Amazon has been compelled by the UAE government to begin concealing search results for more than 150 LGBTQ-related keywords in the United Arab Emirates (UAE).
According to The Times, the UAE government threatened to penalize Amazon if it did not comply with its request to conceal LGBTQ-related search results and gave the e-commerce giant until Friday to comply. The story did not specify why the Emirati government asked for LGBTQ-related search results to be taken down from Amazon, though.
On Thursday, a number of queries, including various LGBTQ-related keywords, were performed on Amazon.ae, the retailer’s website for the United Arab Emirates. A few of the searches returned no information or mentions. Search terms like “LGBTQ,” “pride,” and “queer” didn’t provide any results. On Thursday, Insider observed that some books, including Maia Kobabe’s “Gender Queer: A Memoir” and Jacob Tobia’s “Sissy: A Coming-of-Gender Story,” that was available through Amazon’s US shop were not available on Amazon’s UAE website.
There seems to have been a workaround for Amazon’s exclusion of search results for some LGBTQ-related search terms. For instance, when Insider typed “rainbow flag,” a writing journal with the name “Pride Story Paper Book” and a rainbow flag on the cover came up. Paper plates and napkins with the words “Mr & Mr” printed on them were listed when the term “same-sex” was searched.
The LGBTQ-themed books that UAE-based users could still search for were The Color Purple by Alice Walker, André Aciman’s “Call Me By Your Name,” and the kid’s book “Same but Different Too: The Colourful Life” by Naomi y Kissiedu-Green and Chris Laxton.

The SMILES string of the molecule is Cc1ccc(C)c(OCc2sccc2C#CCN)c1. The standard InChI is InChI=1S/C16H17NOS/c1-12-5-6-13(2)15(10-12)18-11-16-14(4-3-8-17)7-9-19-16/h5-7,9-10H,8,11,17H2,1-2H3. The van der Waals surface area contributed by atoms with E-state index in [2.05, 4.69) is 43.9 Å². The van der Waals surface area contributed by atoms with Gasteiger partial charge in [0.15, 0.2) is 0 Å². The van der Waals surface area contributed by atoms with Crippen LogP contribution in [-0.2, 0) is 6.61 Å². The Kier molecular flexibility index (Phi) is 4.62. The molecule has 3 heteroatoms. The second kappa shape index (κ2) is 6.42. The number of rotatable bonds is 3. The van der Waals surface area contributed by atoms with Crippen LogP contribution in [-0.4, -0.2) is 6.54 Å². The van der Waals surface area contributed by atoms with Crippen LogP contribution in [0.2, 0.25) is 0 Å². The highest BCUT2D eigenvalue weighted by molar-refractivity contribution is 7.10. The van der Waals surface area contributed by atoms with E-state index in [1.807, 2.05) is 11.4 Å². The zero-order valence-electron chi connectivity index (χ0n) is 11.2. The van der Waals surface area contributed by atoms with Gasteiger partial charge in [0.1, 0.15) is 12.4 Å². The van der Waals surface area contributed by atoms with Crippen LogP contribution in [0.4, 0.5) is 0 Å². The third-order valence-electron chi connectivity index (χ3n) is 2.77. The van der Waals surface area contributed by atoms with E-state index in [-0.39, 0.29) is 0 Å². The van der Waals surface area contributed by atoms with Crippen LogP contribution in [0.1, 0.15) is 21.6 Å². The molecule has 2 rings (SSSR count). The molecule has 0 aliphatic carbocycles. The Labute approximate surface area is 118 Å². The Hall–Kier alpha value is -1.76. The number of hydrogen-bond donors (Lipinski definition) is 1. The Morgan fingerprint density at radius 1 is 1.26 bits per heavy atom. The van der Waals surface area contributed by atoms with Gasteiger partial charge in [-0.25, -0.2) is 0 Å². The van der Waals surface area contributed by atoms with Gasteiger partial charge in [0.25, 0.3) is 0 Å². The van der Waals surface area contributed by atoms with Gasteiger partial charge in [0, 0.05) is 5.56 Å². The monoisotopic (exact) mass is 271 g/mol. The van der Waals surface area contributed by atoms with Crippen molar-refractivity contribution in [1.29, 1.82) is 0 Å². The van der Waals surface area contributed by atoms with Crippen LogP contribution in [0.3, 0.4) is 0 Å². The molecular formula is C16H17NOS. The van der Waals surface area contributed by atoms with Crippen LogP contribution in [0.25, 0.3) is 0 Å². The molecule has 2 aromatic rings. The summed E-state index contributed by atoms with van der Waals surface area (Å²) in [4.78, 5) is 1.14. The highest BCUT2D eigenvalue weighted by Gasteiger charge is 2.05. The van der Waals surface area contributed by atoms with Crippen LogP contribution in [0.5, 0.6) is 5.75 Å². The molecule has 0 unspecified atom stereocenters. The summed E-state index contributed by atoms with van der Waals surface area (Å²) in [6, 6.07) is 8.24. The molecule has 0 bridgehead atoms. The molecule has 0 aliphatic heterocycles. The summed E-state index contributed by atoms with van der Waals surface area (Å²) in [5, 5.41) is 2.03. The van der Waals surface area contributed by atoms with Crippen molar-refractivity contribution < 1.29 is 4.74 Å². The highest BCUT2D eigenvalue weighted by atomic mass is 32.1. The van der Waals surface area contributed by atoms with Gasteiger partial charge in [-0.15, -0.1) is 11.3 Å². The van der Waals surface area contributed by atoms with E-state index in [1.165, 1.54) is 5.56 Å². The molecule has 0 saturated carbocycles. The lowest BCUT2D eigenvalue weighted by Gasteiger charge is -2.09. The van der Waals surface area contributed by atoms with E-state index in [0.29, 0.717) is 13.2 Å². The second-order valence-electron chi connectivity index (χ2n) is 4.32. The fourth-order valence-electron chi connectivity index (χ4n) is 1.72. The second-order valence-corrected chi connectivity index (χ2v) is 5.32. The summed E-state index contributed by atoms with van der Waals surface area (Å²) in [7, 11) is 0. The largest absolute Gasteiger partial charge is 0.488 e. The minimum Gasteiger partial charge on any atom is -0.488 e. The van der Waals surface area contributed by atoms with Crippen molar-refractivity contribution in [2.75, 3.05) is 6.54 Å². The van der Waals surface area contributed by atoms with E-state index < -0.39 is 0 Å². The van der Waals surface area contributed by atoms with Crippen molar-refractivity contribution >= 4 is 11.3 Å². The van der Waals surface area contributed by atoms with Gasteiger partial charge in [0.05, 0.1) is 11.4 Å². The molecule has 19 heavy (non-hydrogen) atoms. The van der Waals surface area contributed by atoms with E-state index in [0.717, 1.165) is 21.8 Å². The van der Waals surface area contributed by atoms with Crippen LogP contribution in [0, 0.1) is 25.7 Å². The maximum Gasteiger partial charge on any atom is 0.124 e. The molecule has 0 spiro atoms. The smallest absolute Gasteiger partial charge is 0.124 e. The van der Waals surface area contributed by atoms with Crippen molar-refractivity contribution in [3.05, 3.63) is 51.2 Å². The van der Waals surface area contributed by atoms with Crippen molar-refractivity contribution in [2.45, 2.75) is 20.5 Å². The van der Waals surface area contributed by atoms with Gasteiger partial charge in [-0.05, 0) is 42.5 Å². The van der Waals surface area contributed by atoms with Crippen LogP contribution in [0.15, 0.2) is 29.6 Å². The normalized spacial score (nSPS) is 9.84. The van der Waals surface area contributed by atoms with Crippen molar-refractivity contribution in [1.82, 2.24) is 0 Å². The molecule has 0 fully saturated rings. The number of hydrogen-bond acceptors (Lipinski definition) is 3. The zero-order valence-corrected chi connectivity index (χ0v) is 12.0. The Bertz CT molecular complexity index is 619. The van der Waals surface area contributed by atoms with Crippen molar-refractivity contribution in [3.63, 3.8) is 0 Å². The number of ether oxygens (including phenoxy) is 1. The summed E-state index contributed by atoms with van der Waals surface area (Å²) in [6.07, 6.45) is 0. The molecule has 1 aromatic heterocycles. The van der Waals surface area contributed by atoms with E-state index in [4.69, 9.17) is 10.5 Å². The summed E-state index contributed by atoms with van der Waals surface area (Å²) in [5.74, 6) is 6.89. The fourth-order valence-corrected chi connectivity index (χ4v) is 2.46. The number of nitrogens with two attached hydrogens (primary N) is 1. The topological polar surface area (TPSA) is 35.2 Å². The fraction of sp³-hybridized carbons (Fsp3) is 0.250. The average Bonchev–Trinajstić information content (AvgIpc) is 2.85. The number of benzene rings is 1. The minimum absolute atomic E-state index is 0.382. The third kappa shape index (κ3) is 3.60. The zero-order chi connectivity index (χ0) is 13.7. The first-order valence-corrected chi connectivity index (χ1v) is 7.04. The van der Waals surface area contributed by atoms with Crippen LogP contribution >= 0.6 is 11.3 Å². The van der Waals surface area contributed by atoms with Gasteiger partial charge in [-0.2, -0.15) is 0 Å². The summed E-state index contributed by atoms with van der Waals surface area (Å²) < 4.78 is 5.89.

According to a US State Department released in April, the UAE has strong restrictions on LGBTQ representation, and same-sex sexual behavior is prohibited there.
An Amazon spokesperson admitted that the company had restricted some search results on its Amazon.ae website. The UAE embassy in Singapore did not immediately respond to requests for comment.
Amazon joined the United Arab Emirates in 2017 by buying the Dubai-based e-commerce website Souq.com. This made it possible for the Seattle-based corporation to start doing business there without waiting for regulatory clearances. A press release from the company dated May 2021 stated that Amazon’s cloud computing business planned to establish three data centers across the country this year.
Numerous Silicon Valley titans have bowed to political pressure in return for the right to operate in specific markets. A Times investigation from May 2016 claimed that Apple banned apps and allegedly stored customer data on Chinese servers. Apple claimed that it complies with Chinese regulatory norms and gave the Times assurances regarding consumer data security. The Financial Times reports that in 2019, Netflix also removed an episode of a Saudi Arabian comedy show that made fun of the nation.